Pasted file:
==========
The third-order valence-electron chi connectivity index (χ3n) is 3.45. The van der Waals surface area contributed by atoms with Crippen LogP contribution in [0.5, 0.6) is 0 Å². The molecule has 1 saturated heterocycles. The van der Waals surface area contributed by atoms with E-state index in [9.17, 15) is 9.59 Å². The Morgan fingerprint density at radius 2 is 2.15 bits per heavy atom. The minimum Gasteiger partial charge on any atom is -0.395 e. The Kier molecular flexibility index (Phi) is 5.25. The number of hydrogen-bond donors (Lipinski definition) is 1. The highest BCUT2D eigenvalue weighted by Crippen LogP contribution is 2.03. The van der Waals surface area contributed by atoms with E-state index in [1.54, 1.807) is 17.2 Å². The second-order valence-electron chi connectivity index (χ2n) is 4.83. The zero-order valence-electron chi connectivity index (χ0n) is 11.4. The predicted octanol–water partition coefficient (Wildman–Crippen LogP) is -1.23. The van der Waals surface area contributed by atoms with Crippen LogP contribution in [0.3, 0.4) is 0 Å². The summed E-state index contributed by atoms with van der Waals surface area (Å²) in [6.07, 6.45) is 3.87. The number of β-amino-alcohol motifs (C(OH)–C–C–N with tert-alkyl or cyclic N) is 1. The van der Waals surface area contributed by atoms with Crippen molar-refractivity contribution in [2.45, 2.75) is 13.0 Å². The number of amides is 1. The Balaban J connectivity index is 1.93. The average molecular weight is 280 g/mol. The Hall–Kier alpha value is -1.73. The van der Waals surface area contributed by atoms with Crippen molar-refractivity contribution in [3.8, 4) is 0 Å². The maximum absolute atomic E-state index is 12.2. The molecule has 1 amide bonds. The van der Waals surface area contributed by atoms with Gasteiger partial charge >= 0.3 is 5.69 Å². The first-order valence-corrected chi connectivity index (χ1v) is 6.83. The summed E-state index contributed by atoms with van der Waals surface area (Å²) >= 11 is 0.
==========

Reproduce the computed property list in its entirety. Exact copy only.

The third-order valence-electron chi connectivity index (χ3n) is 3.45. The van der Waals surface area contributed by atoms with Crippen LogP contribution in [0.5, 0.6) is 0 Å². The molecule has 1 saturated heterocycles. The van der Waals surface area contributed by atoms with E-state index in [9.17, 15) is 9.59 Å². The Morgan fingerprint density at radius 2 is 2.15 bits per heavy atom. The minimum Gasteiger partial charge on any atom is -0.395 e. The Kier molecular flexibility index (Phi) is 5.25. The number of hydrogen-bond donors (Lipinski definition) is 1. The highest BCUT2D eigenvalue weighted by Crippen LogP contribution is 2.03. The van der Waals surface area contributed by atoms with E-state index in [1.54, 1.807) is 17.2 Å². The second-order valence-electron chi connectivity index (χ2n) is 4.83. The zero-order valence-electron chi connectivity index (χ0n) is 11.4. The predicted octanol–water partition coefficient (Wildman–Crippen LogP) is -1.23. The van der Waals surface area contributed by atoms with Crippen LogP contribution in [0.3, 0.4) is 0 Å². The summed E-state index contributed by atoms with van der Waals surface area (Å²) in [6.07, 6.45) is 3.87. The number of β-amino-alcohol motifs (C(OH)–C–C–N with tert-alkyl or cyclic N) is 1. The van der Waals surface area contributed by atoms with Crippen molar-refractivity contribution in [2.45, 2.75) is 13.0 Å². The number of amides is 1. The Balaban J connectivity index is 1.93. The average molecular weight is 280 g/mol. The Hall–Kier alpha value is -1.73. The van der Waals surface area contributed by atoms with Crippen molar-refractivity contribution in [3.8, 4) is 0 Å². The maximum absolute atomic E-state index is 12.2. The molecule has 1 amide bonds. The van der Waals surface area contributed by atoms with Gasteiger partial charge >= 0.3 is 5.69 Å². The first-order valence-corrected chi connectivity index (χ1v) is 6.83. The summed E-state index contributed by atoms with van der Waals surface area (Å²) >= 11 is 0.